This article originally appeared on Fortune.com

TIME justice

Chokehold Case Stirs Debate on Special Prosecutors

Letitia James, Dasani Coates
New York public advocate Letitia James speaks after taking the oath of office on the steps of City Hall in New York on Jan. 1, 2014 Frank Franklin II—AP

"It's clear that the system is broken and an independent prosecutor is needed"

(NEW YORK) — After a police officer wasn’t indicted in a fatal chokehold caught on video, some officials are reviving calls to entrust such cases to special prosecutors, rather than local district attorneys.

The city’s elected public advocate and some state lawmakers are pressing for appointing special state prosecutors for police killings, saying Eric Garner’s death has bared problems with having DAs lead investigations and prosecutions of the police who help them build cases. Similar legislation has been proposed in Missouri since the police shooting of an unarmed teenager in Ferguson.

“This is a watershed moment,” New York Public Advocate Letitia James said by phone. “It’s clear that the system is broken and an independent prosecutor is needed.”

She’s advocating appointing such prosecutors whenever police kill or seriously injure someone. Assemblymen Karim Camara and Marcos Crespo are proposing special prosecutors for police killings of unarmed people.

Gov. Andrew Cuomo said last week on CNN’s “The Situation Room with Wolf Blitzer” that the state should examine whether DAs should bring such cases and “potential roles for special prosecutors,” as part of a broad look at the criminal justice system.

After Garner died July 17, the Staten Island district attorney’s office took the case to a grand jury that spent two months hearing from 50 witnesses and scrutinizing evidence including police policy manuals, medical records and four videos, according to the few details released.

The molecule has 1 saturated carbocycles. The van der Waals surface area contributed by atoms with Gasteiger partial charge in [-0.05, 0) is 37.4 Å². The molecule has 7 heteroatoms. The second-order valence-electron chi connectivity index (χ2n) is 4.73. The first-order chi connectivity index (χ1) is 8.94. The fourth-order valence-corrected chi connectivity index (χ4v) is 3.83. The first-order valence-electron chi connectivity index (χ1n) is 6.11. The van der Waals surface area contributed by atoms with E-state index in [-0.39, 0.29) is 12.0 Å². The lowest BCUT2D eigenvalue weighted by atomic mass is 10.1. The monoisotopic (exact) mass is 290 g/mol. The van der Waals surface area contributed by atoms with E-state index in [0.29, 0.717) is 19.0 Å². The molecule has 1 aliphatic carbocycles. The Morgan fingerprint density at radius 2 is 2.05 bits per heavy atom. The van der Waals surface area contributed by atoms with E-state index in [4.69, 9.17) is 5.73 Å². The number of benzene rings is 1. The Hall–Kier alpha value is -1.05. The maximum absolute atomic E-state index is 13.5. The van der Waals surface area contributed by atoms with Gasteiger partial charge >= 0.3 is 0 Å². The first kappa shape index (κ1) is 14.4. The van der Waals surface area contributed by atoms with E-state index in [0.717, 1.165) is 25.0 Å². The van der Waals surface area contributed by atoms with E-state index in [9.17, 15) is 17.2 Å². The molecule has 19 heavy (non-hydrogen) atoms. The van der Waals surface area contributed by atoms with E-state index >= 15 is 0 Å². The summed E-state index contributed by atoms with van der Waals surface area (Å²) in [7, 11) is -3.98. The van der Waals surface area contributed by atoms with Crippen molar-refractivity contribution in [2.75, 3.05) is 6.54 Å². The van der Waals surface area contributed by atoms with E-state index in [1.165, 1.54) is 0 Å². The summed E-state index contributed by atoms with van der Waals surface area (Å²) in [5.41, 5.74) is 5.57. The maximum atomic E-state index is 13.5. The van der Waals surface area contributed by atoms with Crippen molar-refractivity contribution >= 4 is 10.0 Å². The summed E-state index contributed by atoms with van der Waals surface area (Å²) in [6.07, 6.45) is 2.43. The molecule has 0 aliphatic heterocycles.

Medical examiners had found that a police chokehold — a maneuver banned by police policy — caused Garner’s death. Officer Daniel Pantaleo’s lawyer argued the officer used a permissible takedown. Grand jurors decided Wednesday that no criminal charges were warranted.

The decision spurred protests and questions about how prosecutors conducted the secret process. And it has prompted debate over whether special prosecutors would build public trust or undermine a system set up to put tough decisions in elected prosecutors’ hands.

“There has to be a permanent special prosecutor for police misconduct because of the inherent conflict” in tasking local prosecutors with exploring allegations against the police who are often their partners, said civil rights lawyer Norman Siegel.

But DAs bristle at the implication that they’re too close to police for public comfort.

“Why would the people’s choice to be their elected law enforcement officer be disqualified in favor of some political appointment?” says Onondaga County District Attorney William Fitzpatrick, the Syracuse prosecutor who is president-elect of the National District Attorneys Association.

Brooklyn District Attorney Kenneth Thompson said Friday he expects to take a recent deadly police shooting of an unarmed man in a public housing stairwell to a grand jury, rejecting suggestions that a special prosecutor take over.

“I was elected by the people of Brooklyn to do this job without fear or favor, and that is exactly what I intend to do,” Thompson said.